Could drinking a simple cup of coffee before you exercise combat laziness and help you stick to your fitness goals?
If you’re feeling lazy or unmotivated to exercise, it might be a simple fact of evolution. Humans have evolved to find ways to conserve energy, making it difficult to sustain exercise for the long term. At the end of the day, it’s natural to opt for a session on the sofa over the gym.
But physical inactivity kills. Repeated research has shown that a sedentary lifestyle skyrockets the risk for high blood pressure, heart disease, heart attack, and type-2 diabetes.
Drink Coffee Before You Exercise to Stimulate Your Workout
Now look, I don’t need to tell you how important exercise is. And if your New Year’s resolution is to get more active and improve your fitness level and health, I know how hard it can be. But do you know the secret to surviving the struggle? And don’t worry; I’m not going to give you some self-help spiel, because that won’t do a thing for you when you’re 10 minutes in to your walk or 20 minutes through a workout.Ad
Here’s the secret: All you might need to keep on track this year—and well into the future—is a good ol’ fashioned cup of Joe. And I’ll tell you something else: it works like a charm for me.
That’s right, I’m totally serious. Drinking a cup of coffee or consuming some other form of caffeine about 20-30 minutes before exercise can help you power through without even thinking about it.
Coffee and Fitness: Reduce Perception of Effort During Exercise
One of the biggest barriers to exercise is the perception of effort. And if humans are “inherently lazy,” it’s no wonder why the idea of physical exertion is almost an instant turn off. But when you drink coffee or take caffeine, the perception of exertion and effort can be drastically reduced, making it much easier to embrace activity.
A recent paper in the scientific journal Sports Medicine suggested that caffeine could be the key to helping people stick to their healthy resolutions for the long term. The author essentially points out that stimulants, like caffeine, reduce the perception of effort and allow people to exercise for longer; it creates the feeling that they are exerting less effort.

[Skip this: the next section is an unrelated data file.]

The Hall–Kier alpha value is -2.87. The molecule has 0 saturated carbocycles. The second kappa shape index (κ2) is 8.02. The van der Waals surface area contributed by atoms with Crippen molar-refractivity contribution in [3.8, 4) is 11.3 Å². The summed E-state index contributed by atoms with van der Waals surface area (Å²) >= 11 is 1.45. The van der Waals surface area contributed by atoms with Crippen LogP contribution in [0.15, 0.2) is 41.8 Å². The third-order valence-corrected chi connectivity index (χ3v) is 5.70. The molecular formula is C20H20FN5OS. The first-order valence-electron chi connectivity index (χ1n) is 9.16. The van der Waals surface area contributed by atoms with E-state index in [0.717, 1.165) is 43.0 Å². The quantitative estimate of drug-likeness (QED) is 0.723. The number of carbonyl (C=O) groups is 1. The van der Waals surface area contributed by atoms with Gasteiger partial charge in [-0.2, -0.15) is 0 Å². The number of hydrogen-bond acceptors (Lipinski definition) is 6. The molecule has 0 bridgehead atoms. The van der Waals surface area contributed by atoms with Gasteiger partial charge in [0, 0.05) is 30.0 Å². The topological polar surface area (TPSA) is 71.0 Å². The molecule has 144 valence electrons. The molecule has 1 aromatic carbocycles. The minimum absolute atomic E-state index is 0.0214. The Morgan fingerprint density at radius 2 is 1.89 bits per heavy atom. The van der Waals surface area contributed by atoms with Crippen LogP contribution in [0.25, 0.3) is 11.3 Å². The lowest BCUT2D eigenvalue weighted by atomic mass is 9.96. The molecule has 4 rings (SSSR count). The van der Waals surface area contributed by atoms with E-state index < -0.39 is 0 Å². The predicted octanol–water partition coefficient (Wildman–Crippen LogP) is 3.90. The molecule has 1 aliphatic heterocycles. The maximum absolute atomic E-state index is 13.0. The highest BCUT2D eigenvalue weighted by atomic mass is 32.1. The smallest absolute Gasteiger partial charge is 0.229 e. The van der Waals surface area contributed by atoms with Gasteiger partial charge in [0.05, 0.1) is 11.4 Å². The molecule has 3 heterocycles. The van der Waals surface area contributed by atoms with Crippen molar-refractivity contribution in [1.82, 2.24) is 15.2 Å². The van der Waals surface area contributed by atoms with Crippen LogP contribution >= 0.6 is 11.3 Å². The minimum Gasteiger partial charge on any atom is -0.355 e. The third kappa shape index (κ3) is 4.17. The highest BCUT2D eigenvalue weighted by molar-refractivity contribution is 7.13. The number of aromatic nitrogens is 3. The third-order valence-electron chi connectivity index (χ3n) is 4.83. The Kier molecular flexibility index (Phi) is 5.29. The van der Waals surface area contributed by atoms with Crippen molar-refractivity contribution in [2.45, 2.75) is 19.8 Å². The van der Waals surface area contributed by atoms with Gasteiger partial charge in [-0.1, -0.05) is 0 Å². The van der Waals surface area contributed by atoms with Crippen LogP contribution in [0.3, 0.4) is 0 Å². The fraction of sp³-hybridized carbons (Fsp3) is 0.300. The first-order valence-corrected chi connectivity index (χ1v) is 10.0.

Now I know that it might sound like I’m telling you to get high (on caffeine) to ease the pain, but consider this: do you think drinking a cup of coffee every day to help you increase activity is a bad thing? I certainly don’t—the benefits of exercise strongly outweigh the risks of a sedentary lifestyle.
Caffeine is a great natural stimulant that offers a number of metabolic benefits. In order assess your tolerance, start small by drinking a small or medium coffee about 20-30 minutes prior to exercise. A tall cup of “Starbucks” coffee (12 fluid ounces) will offer around 260 mg of caffeine, which should be enough to get you through your workout.
If you have an existing heart condition, it’s important to talk to your doctor—not just about caffeine intake, but about exercise. Learn what your current limits are and stay within them. As you stick to your plan and experience results, you’ll see your capabilities grow!
Source for Today’s Article:
“Coffee to keep New Year fitness resolutions,” ScienceDaily web site, January 13, 2016; http://www.sciencedaily.com/releases/2016/01/160113133334.htm.